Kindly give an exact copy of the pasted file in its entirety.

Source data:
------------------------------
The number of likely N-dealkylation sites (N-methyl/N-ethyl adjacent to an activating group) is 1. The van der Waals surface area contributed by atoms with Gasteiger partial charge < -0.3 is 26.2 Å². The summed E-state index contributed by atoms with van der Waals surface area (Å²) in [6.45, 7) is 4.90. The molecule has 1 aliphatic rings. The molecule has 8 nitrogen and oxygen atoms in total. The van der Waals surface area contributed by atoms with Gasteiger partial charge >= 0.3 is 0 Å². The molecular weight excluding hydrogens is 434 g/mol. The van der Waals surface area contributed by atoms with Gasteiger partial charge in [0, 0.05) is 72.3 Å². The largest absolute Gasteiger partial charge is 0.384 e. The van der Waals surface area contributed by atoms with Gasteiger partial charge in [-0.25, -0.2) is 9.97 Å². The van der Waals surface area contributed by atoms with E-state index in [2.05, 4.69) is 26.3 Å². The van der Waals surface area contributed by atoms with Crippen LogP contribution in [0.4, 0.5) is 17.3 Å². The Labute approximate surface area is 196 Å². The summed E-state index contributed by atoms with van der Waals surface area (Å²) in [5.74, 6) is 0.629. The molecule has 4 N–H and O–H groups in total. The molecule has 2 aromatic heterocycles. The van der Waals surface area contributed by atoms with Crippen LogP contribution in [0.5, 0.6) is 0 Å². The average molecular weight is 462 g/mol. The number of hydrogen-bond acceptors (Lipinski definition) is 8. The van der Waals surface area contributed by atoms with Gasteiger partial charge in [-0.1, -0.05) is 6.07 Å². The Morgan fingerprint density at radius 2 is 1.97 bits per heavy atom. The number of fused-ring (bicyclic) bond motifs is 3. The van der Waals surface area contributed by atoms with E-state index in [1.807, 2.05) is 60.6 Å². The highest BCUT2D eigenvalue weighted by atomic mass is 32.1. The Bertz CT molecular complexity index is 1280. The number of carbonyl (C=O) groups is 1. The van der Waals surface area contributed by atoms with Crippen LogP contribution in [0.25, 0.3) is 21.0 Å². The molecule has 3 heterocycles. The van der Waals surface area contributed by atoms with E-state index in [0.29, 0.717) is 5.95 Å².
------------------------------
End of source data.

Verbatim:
The number of likely N-dealkylation sites (N-methyl/N-ethyl adjacent to an activating group) is 1. The van der Waals surface area contributed by atoms with Gasteiger partial charge < -0.3 is 26.2 Å². The summed E-state index contributed by atoms with van der Waals surface area (Å²) in [6.45, 7) is 4.90. The molecule has 1 aliphatic rings. The molecule has 8 nitrogen and oxygen atoms in total. The van der Waals surface area contributed by atoms with Gasteiger partial charge >= 0.3 is 0 Å². The molecular weight excluding hydrogens is 434 g/mol. The van der Waals surface area contributed by atoms with Gasteiger partial charge in [0, 0.05) is 72.3 Å². The largest absolute Gasteiger partial charge is 0.384 e. The van der Waals surface area contributed by atoms with Gasteiger partial charge in [-0.25, -0.2) is 9.97 Å². The van der Waals surface area contributed by atoms with E-state index in [2.05, 4.69) is 26.3 Å². The van der Waals surface area contributed by atoms with Crippen LogP contribution in [0.4, 0.5) is 17.3 Å². The Labute approximate surface area is 196 Å². The summed E-state index contributed by atoms with van der Waals surface area (Å²) in [5.74, 6) is 0.629. The molecule has 4 N–H and O–H groups in total. The molecule has 2 aromatic heterocycles. The van der Waals surface area contributed by atoms with Crippen LogP contribution in [0.5, 0.6) is 0 Å². The average molecular weight is 462 g/mol. The number of hydrogen-bond acceptors (Lipinski definition) is 8. The van der Waals surface area contributed by atoms with Gasteiger partial charge in [-0.1, -0.05) is 6.07 Å². The Morgan fingerprint density at radius 2 is 1.97 bits per heavy atom. The number of fused-ring (bicyclic) bond motifs is 3. The van der Waals surface area contributed by atoms with E-state index in [1.807, 2.05) is 60.6 Å². The highest BCUT2D eigenvalue weighted by atomic mass is 32.1. The Bertz CT molecular complexity index is 1280. The number of carbonyl (C=O) groups is 1. The van der Waals surface area contributed by atoms with Crippen LogP contribution in [0.25, 0.3) is 21.0 Å². The molecule has 3 heterocycles. The van der Waals surface area contributed by atoms with E-state index in [0.29, 0.717) is 5.95 Å².